Living Wills Reform `Does Not Legalise Euthanasia'

By Brown, Jonathan | The Independent (London, England), June 19, 2004 | Go to article overview
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Living Wills Reform `Does Not Legalise Euthanasia'

Brown, Jonathan, The Independent (London, England)

LIVING WILLS allowing Alzheimer's sufferers and other mentally incapacitated patients to forbid doctors to intervene to save their lives will not open the door to legalised euthanasia, the Government insisted yesterday.

Under the new Mental Incapacity Bill, patients will be able to appoint a relative or friend to take future decisions on their behalf. Those with no one to act for them will also be able to leave instructions for their care under the new provisions.

Two million people are affected by a lack of mental capacity in the UK, with the number set to rise as the population ages. Under the present law, patients who are conscious and can communicate have the right to refuse treatment.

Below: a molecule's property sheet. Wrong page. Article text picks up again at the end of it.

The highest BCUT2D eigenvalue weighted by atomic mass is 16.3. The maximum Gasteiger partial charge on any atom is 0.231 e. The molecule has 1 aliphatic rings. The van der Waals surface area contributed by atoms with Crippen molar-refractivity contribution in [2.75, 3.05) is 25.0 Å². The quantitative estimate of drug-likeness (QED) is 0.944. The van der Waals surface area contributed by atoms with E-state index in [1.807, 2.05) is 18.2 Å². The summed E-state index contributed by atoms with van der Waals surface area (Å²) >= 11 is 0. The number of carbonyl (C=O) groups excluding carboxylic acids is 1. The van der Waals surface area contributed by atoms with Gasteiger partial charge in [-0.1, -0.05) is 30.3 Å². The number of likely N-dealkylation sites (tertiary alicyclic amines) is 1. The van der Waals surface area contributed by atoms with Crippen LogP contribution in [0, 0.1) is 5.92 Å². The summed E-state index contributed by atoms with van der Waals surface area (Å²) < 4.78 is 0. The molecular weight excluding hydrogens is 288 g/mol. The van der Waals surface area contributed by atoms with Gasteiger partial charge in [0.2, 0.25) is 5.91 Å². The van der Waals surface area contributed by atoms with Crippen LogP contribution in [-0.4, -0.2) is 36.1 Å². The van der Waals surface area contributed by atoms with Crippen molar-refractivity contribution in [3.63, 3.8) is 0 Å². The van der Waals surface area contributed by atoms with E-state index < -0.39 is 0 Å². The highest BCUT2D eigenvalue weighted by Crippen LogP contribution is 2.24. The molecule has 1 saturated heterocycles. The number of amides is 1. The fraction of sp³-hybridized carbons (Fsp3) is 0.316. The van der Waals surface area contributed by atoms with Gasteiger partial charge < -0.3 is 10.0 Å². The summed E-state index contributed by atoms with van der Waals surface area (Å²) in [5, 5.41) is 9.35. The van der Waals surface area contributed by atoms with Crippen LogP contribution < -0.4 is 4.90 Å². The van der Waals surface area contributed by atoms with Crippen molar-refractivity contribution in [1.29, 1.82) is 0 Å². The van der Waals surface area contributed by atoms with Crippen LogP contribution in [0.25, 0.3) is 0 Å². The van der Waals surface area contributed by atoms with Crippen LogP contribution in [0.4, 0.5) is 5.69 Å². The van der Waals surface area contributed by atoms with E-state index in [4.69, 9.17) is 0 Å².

The new measures, published yesterday, are expected to become law in 2007 and will also cover patients with learning difficulties or who have suffered severe head injuries.

They were drawn up after extensive consultation with the Catholic Church and other parties, including Alzheimer's charities, the Government said. "This Bill expressly provides that it does not affect the law on murder, manslaughter or assisted suicide," said Lord Filkin, a Constitutional Affairs minister. "I hope the Bill will finally lay to rest the misplaced concerns about euthanasia."

Living wills, which are being recognised in British statute for the first time, will allow a nominated person "lasting powers of attorney". This will mean they can make decisions on the patient's health and personal welfare.

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Living Wills Reform `Does Not Legalise Euthanasia'


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